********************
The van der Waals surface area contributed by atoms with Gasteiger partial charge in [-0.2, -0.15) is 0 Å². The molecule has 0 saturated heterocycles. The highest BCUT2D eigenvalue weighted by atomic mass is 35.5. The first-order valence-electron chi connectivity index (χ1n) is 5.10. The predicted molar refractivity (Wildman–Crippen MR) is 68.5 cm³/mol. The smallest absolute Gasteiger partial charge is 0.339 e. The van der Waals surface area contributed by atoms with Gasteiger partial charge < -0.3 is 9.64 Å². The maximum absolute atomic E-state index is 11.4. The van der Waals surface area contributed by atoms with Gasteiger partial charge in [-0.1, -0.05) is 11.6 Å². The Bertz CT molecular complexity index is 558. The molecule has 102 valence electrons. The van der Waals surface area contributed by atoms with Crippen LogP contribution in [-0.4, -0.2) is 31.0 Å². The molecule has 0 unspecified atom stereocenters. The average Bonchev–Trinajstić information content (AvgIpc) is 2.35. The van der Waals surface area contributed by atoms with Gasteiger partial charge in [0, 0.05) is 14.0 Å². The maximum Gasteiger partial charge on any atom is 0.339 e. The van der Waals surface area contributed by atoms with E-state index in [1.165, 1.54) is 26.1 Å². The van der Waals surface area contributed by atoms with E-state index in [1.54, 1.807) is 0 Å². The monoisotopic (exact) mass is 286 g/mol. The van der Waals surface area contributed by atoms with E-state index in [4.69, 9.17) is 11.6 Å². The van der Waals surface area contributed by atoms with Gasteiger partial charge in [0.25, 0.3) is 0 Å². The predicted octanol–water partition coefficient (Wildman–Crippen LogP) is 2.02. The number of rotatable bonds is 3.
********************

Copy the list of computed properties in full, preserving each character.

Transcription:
The van der Waals surface area contributed by atoms with Gasteiger partial charge in [-0.2, -0.15) is 0 Å². The molecule has 0 saturated heterocycles. The highest BCUT2D eigenvalue weighted by atomic mass is 35.5. The first-order valence-electron chi connectivity index (χ1n) is 5.10. The predicted molar refractivity (Wildman–Crippen MR) is 68.5 cm³/mol. The smallest absolute Gasteiger partial charge is 0.339 e. The van der Waals surface area contributed by atoms with Gasteiger partial charge < -0.3 is 9.64 Å². The maximum absolute atomic E-state index is 11.4. The van der Waals surface area contributed by atoms with Gasteiger partial charge in [-0.1, -0.05) is 11.6 Å². The Bertz CT molecular complexity index is 558. The molecule has 102 valence electrons. The van der Waals surface area contributed by atoms with Crippen LogP contribution in [-0.4, -0.2) is 31.0 Å². The molecule has 0 unspecified atom stereocenters. The average Bonchev–Trinajstić information content (AvgIpc) is 2.35. The van der Waals surface area contributed by atoms with Gasteiger partial charge in [0, 0.05) is 14.0 Å². The maximum Gasteiger partial charge on any atom is 0.339 e. The van der Waals surface area contributed by atoms with E-state index in [1.165, 1.54) is 26.1 Å². The van der Waals surface area contributed by atoms with E-state index in [1.54, 1.807) is 0 Å². The monoisotopic (exact) mass is 286 g/mol. The van der Waals surface area contributed by atoms with E-state index in [4.69, 9.17) is 11.6 Å². The van der Waals surface area contributed by atoms with Gasteiger partial charge in [0.25, 0.3) is 0 Å². The predicted octanol–water partition coefficient (Wildman–Crippen LogP) is 2.02. The number of rotatable bonds is 3.